In a recession, there’s the temptation for Cupid to get cheap. But the J.C. Penney Co. last Friday moved to make lovers think twice about slinking out of their Valentine’s Day rites. The department store chain declared the week leading up to the holiday “Doghouse Prevention Week,” which is part of a marketing campaign that warns primarily men against buying bad gifts for loved ones.
Another indication that the economic downturn is crimping love’s budget is apparent at Krause’s Homemade Candy. The Colonie chocolatier has ordered 150, 15-pound flats of strawberries that will be dipped in chocolate for the holiday, 25 percent less than a year ago.
“We have been bracing ourselves for the fact that we would have less business,” said Krause’s store manager Mike Martoccio.
Although decent weather is expected for Valentine’s Day, the holiday’s overall forecast remains gloomy. Earlier this month, the National Retail Federation said the economy is “one thing that love may not conquer this year.”
However, countering those dire predictions are people such as Randy Loren, a veteran local singer who will open an Italian restaurant in Schenectady on Valentine’s Day. The crooner — a regular performer at Brandon’s Steak and Seafood — plans to sing for the customers of his Randy Loren’s Dolce Vita Ristorante on State Street.
Pat Payne, the owner of Lohse Florist in Gloversville, is another self-proclaimed optimist who is banking on a good holiday.
She said the recession did not prompt her to trim the store’s stock of flowers. Because the holiday falls on a weekend, the florist’s heavy period of deliveries to women at their offices starts today.
“This is a feel-good holiday, and we need this pickup,” Payne said.
Two months after retailers experienced their worst holiday season in almost four decades, they are still looking for a pickup. Outside the candy and card industries, few retailers are expected to find it during Valentine’s week. In January alone, U.S. employers shed 598,000 workers — the highest number of job losses the nation has experienced in a single month since 1974.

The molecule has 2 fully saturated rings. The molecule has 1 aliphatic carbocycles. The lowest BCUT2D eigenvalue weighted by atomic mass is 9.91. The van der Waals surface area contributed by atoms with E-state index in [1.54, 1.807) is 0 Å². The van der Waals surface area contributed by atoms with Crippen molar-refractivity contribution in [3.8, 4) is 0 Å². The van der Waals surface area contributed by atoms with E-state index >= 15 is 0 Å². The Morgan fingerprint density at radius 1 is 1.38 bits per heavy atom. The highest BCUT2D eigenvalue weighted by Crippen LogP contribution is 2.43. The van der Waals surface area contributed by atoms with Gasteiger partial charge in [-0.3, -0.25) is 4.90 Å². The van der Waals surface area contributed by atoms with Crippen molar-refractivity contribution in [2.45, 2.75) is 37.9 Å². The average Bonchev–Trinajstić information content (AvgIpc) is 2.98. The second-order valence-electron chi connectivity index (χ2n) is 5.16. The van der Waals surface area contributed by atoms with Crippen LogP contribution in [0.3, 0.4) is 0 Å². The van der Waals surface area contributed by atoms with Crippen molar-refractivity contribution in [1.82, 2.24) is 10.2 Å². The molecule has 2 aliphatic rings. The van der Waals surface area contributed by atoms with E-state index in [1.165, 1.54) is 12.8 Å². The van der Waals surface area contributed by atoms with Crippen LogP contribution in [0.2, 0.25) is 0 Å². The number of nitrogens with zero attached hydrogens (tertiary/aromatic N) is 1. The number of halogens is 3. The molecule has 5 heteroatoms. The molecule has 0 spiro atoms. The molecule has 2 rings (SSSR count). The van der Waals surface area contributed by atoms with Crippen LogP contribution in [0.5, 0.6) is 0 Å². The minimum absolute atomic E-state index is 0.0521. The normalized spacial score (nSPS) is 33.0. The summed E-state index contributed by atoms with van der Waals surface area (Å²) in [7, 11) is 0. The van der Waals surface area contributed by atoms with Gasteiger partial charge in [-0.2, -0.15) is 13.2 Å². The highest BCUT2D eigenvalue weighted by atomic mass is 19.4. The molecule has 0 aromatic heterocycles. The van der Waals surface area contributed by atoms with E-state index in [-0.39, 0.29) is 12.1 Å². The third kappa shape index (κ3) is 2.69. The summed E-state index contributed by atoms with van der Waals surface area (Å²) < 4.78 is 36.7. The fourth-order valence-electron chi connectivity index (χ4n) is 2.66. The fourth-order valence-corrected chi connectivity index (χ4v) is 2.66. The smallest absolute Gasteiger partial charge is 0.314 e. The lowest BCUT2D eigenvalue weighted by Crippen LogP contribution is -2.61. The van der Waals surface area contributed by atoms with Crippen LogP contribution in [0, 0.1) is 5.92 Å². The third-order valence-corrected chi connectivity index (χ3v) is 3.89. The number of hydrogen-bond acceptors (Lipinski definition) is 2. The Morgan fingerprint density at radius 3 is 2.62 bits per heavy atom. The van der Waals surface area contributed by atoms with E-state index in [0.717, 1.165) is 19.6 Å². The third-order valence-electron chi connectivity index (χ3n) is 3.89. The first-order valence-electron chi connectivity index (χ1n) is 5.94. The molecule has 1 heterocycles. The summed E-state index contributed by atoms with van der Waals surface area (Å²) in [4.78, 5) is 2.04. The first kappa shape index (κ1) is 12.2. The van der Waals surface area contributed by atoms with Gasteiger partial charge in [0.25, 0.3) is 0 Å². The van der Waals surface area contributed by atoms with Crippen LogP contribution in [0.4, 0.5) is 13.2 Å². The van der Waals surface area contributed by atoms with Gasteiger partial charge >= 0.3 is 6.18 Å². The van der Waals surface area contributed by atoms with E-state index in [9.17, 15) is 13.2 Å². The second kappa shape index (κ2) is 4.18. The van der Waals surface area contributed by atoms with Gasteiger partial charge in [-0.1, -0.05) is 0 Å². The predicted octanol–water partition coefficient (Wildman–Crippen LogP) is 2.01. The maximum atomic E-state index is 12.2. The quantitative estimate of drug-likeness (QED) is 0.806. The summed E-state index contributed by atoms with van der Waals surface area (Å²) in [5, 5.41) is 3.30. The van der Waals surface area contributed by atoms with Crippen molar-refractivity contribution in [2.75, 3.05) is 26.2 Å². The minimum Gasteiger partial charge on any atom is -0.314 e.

Low-cost items this Valentine’s are expected to have greater sway over lovers on the prowl for gifts. IBISWorld Research, a Los Angeles market research firm, earlier this month projected holiday card sales to rise over the year by 1.1 percent and candy sales to increase 0.9 percent. But holiday apparel, dining out and jewelry are forecast to take the biggest hits, declining 6.7 percent, 6.1 percent and 5.1 percent, respectively.
The National Retail Federation said American adults are expected to spend an average of $102.50 on Valentine’s gifts and merchandise, compared with $122.98 a year earlier. That trend is already playing out at Krause’s in Colonie, where shoppers have cleaned the chocolate maker out of half-pound, heart-shaped chocolate boxes, leaving behind costlier one-pound boxes.
“The sales are going to be there, but [consumers] will be looking for things that are less expensive,” said Nancy Thompson, the floral manager for Central Market Florist in Glenville’s Price Chopper on Route 50.
Catering to cost-conscious lovers, a growing number of area restaurants are offering fixed-price, three-course dinners. Loren’s Dolce Vita, which is located in the former Shanghai Bistro, is offering Valentine’s three-course meals for $59.95 per couple. Couples will receive a complimentary small bottle of champagne and a rose.
“I think it will be a great holiday. When [Valentine’s] falls on a Saturday, that really draws crowds,” said Bob Lee, whose The Wishing Well restaurant in Wilton is offering three-course dinners for $25 per person.
To attract wealthy consumers in the recession, the Mazzone Management Group and Northeastern Fine Jewelry have joined forces to establish Valentine’s packages that pair three-course meals with jewelry gifts.
Under the Schenectady duo’s $450 “Dinner and Diamonds” package, couples get dinner at 677 Prime in Albany or Prime at Saratoga National in Saratoga Springs plus a selection of diamond stud earrings.
Their $150 “Pandora and Prime” package includes dinner at those restaurants plus a choice of gold or silver starter bracelet and starter charm.
“Given the economy, we wanted to offer the customer something they could use to kill two birds with one stone,” said Northeastern marketing director Valerie Bleser.